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Modelling livestock test-and-treat: A novel One Health strategy to control schistosomiasis and mitigate drug resistance

Díaz, Adriana V.; Lambert, Sebastien; Neves, M. Inês; Borlase, Anna; Léger, Elsa; Diouf, Nicolas D.; Sène, Mariama; Webster, Joanne P.; Walker, Martin


Adriana V. Díaz

Sebastien Lambert

M. Inês Neves

Anna Borlase

Elsa Léger

Nicolas D. Diouf

Mariama Sène

Joanne P. Webster

Martin Walker


Schistosomiasis, a neglected tropical disease, is a widespread chronic helminthiasis reported in 78 countries, predominantly those within sub-Saharan Africa, as well as Latin America, Asia, and most recently, even Europe. Species of the causative blood fluke infect not only humans but also animals, and hybrids between previously assumed human-specific and animal-specific schistosomes are being increasingly reported. Existing control programs across Africa focus on humans and rely heavily on mass drug administration of praziquantel, the sole drug available against schistosomiasis. Praziquantel is safe and highly efficacious but could become ineffective if resistance emerges. To reach the revised World Health Organization goal of elimination of schistosomiasis as a public health problem, and interruption of transmission within selected regions, by 2030, new consideration of the role of animal reservoirs in human transmission in general, and whether to also treat livestock with praziquantel in particular, has been raised. However, whilst there are no dedicated control programs targeting animals outside of Asia, there are emerging reports of the use and misuse of praziquantel in livestock across Africa. Therefore, to effectively treat livestock in Africa and to help mitigate against the potential evolution of praziquantel resistance, structured control strategies are required. Here, using a transmission modelling approach, we evaluate the potential effectiveness of a theoretical test-and-treat (TnT) strategy to control bovine schistosomiasis using a currently available point-of-care diagnostic test (developed for human use) to detect circulating cathodic antigen (POC-CCA). We show that implementing TnT at herd-level from 2022 to 2030 could be highly effective in suppressing infection in cattle and even, in lower prevalence settings, reaching nominal ‘elimination’ targets. We highlight the importance of enhancing the specificity of POC-CCA for use in livestock to avoid unnecessary treatments and discuss the outstanding challenges associated with implementing TnT as part of a holistic One Health approach to tackling human and animal schistosomiasis.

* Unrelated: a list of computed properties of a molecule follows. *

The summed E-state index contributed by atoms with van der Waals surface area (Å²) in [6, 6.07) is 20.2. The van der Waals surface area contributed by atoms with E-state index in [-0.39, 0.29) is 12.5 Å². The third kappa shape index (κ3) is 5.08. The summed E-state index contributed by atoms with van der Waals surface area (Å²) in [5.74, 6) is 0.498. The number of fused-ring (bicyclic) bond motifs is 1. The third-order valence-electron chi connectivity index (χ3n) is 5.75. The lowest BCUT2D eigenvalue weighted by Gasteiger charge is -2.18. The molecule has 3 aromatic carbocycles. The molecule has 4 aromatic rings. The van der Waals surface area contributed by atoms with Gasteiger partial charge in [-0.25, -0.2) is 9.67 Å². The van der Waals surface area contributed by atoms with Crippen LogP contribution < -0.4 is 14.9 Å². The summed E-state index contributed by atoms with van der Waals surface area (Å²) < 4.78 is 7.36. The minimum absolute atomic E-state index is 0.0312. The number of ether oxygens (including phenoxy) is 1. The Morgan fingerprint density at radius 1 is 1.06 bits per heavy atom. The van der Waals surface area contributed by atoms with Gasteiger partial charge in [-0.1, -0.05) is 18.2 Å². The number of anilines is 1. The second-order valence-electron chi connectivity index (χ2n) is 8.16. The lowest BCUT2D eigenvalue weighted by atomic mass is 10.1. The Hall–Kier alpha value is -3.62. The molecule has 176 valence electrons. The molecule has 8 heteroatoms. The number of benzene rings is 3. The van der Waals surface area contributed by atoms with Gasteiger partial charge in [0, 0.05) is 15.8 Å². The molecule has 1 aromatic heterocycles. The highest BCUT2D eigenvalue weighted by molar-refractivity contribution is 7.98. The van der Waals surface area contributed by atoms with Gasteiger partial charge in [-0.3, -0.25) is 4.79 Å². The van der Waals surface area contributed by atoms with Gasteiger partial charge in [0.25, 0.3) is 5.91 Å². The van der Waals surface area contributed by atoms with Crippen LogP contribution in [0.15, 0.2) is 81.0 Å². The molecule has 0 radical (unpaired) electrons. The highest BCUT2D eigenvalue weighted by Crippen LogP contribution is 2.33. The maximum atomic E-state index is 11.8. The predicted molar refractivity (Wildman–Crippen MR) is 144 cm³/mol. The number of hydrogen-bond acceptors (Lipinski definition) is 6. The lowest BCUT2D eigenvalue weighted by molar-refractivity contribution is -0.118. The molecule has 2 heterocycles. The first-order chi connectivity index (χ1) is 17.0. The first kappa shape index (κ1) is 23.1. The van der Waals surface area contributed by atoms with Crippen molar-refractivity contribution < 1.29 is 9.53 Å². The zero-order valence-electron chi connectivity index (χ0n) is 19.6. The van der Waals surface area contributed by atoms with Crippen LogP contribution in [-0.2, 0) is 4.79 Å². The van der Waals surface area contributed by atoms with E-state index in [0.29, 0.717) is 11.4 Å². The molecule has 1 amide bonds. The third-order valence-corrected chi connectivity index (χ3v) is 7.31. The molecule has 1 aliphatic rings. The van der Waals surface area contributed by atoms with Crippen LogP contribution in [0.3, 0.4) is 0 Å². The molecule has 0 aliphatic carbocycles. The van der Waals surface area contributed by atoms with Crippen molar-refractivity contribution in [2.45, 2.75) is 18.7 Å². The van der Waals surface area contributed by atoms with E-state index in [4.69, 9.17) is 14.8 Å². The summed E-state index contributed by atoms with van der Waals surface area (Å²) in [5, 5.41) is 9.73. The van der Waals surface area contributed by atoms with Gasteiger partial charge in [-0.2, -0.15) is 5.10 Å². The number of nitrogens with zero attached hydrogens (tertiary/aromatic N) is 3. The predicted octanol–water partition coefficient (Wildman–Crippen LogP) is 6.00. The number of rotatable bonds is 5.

Díaz, A. V., Lambert, S., Neves, M. I., Borlase, A., Léger, E., Diouf, N. D., …Walker, M. (2022). Modelling livestock test-and-treat: A novel One Health strategy to control schistosomiasis and mitigate drug resistance. Frontiers in Tropical Diseases, 3, 1-12.

Journal Article Type Article
Acceptance Date Jul 20, 2022
Online Publication Date Sep 7, 2022
Publication Date Sep 7, 2022
Deposit Date Sep 27, 2022
Publicly Available Date Sep 27, 2022
Journal Frontiers in Tropical Diseases
Print ISSN 2673-7515
Publisher Frontiers Media
Peer Reviewed Peer Reviewed
Volume 3
Pages 1-12
Keywords Immunology


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